BUCHAREST, Romania (AP) — Romania's anti-corruption chief prosecutor said Thursday the agency prosecuted 1,250 cases last year, including a former prime minister and five former ministers, the highest single-year total since the anti-corruption drive began in 2013.
Prosecutor Laura Codruta Kovesi, presenting the annual report of her agency which has conducted a fierce anti-graft campaign, said courts last year ordered 200 million euros ($220 million) to be returned to the state.
The office reported a conviction rate of 92 percent.
Kovesi, appointed in 2013, said there should be no let-up in the anti-corruption fight. "Results show that there are major vulnerabilities which are a danger for our... society," she said.
"Corruption has dramatic effects and can be seen in repetitive acts," she said, adding that without the means and mechanisms to prevent and control corruption the kind of corruption under investigation "will be repeated."
Justice Minister Raluca Pruna, praising the agency's performance and Kovesi, announced that the 42-year-old chief prosecutor will be reappointed when her term expires in May.
Kovesi said the 135 prosecutors in her office would focus this year on corruption in the justice system, local corruption, corruption in public acquisitions and health care, and fraud in European Union funds, combined with efforts to recuperate losses.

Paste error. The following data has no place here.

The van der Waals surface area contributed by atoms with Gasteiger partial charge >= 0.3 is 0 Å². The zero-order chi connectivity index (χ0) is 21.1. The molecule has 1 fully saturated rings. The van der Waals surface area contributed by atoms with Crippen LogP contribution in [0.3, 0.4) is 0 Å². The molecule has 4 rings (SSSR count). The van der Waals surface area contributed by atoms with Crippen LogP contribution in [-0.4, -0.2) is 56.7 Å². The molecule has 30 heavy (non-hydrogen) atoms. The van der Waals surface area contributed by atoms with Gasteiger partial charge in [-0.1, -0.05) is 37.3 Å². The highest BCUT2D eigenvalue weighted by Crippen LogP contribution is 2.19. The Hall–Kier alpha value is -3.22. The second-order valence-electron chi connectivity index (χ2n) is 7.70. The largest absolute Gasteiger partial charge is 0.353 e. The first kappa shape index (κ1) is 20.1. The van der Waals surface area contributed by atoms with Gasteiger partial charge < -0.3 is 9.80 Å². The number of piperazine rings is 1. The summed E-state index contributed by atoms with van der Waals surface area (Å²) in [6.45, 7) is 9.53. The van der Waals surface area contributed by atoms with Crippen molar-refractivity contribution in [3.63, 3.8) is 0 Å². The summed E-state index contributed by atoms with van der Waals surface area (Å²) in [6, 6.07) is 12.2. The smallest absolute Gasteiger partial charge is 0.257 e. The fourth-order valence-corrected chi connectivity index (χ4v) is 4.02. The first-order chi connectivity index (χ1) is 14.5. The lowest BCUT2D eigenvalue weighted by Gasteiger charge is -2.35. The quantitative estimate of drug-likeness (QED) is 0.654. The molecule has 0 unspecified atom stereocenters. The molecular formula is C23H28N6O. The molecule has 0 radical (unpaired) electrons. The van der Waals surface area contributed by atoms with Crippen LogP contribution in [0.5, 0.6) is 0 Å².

President Klaus Iohannis, Prime Minister Dacian Ciolos, top magistrates, a U.S. diplomat and the intelligence agency chief gathered for the high-profile event, broadcast live by television stations.
The agency enjoys a high level of public support, something reflected on the streets of the capital Thursday. "The anti-corruption fight is very good because it stops the ones who earned their fortunes in an illegal way," said Constantin Popescu, 60.
Former Prime Minister Victor Ponta, who resigned in November, is currently on trial for corruption-related charges related to the work he did as a lawyer from 2007-2008. He denies wrongdoing.